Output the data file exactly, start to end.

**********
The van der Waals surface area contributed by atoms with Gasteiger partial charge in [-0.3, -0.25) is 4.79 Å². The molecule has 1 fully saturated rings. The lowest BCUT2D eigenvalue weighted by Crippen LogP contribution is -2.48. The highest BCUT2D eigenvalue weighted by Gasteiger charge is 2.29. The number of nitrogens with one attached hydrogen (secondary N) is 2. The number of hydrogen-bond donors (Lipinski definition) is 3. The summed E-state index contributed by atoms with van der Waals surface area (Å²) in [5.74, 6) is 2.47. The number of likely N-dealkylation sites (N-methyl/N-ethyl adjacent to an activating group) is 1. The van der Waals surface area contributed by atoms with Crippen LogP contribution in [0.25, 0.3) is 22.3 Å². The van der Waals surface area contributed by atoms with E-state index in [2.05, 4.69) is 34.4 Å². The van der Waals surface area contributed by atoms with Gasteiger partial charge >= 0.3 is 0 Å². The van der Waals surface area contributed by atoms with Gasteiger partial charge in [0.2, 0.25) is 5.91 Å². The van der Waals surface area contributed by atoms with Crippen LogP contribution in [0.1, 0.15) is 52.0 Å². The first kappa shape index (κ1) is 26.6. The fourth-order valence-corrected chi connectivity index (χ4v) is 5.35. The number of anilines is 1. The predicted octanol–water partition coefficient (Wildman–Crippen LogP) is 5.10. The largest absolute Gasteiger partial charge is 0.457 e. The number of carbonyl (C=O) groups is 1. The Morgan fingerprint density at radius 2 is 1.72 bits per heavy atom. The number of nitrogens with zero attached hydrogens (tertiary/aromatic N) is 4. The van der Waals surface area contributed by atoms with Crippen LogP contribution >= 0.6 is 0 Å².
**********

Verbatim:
The van der Waals surface area contributed by atoms with Gasteiger partial charge in [-0.3, -0.25) is 4.79 Å². The molecule has 1 fully saturated rings. The lowest BCUT2D eigenvalue weighted by Crippen LogP contribution is -2.48. The highest BCUT2D eigenvalue weighted by Gasteiger charge is 2.29. The number of nitrogens with one attached hydrogen (secondary N) is 2. The number of hydrogen-bond donors (Lipinski definition) is 3. The summed E-state index contributed by atoms with van der Waals surface area (Å²) in [5.74, 6) is 2.47. The number of likely N-dealkylation sites (N-methyl/N-ethyl adjacent to an activating group) is 1. The van der Waals surface area contributed by atoms with Crippen LogP contribution in [0.25, 0.3) is 22.3 Å². The van der Waals surface area contributed by atoms with E-state index in [2.05, 4.69) is 34.4 Å². The van der Waals surface area contributed by atoms with Gasteiger partial charge >= 0.3 is 0 Å². The van der Waals surface area contributed by atoms with Gasteiger partial charge in [0.2, 0.25) is 5.91 Å². The van der Waals surface area contributed by atoms with Crippen LogP contribution in [0.1, 0.15) is 52.0 Å². The first kappa shape index (κ1) is 26.6. The fourth-order valence-corrected chi connectivity index (χ4v) is 5.35. The number of anilines is 1. The predicted octanol–water partition coefficient (Wildman–Crippen LogP) is 5.10. The largest absolute Gasteiger partial charge is 0.457 e. The number of carbonyl (C=O) groups is 1. The Morgan fingerprint density at radius 2 is 1.72 bits per heavy atom. The number of nitrogens with zero attached hydrogens (tertiary/aromatic N) is 4. The van der Waals surface area contributed by atoms with Crippen LogP contribution >= 0.6 is 0 Å².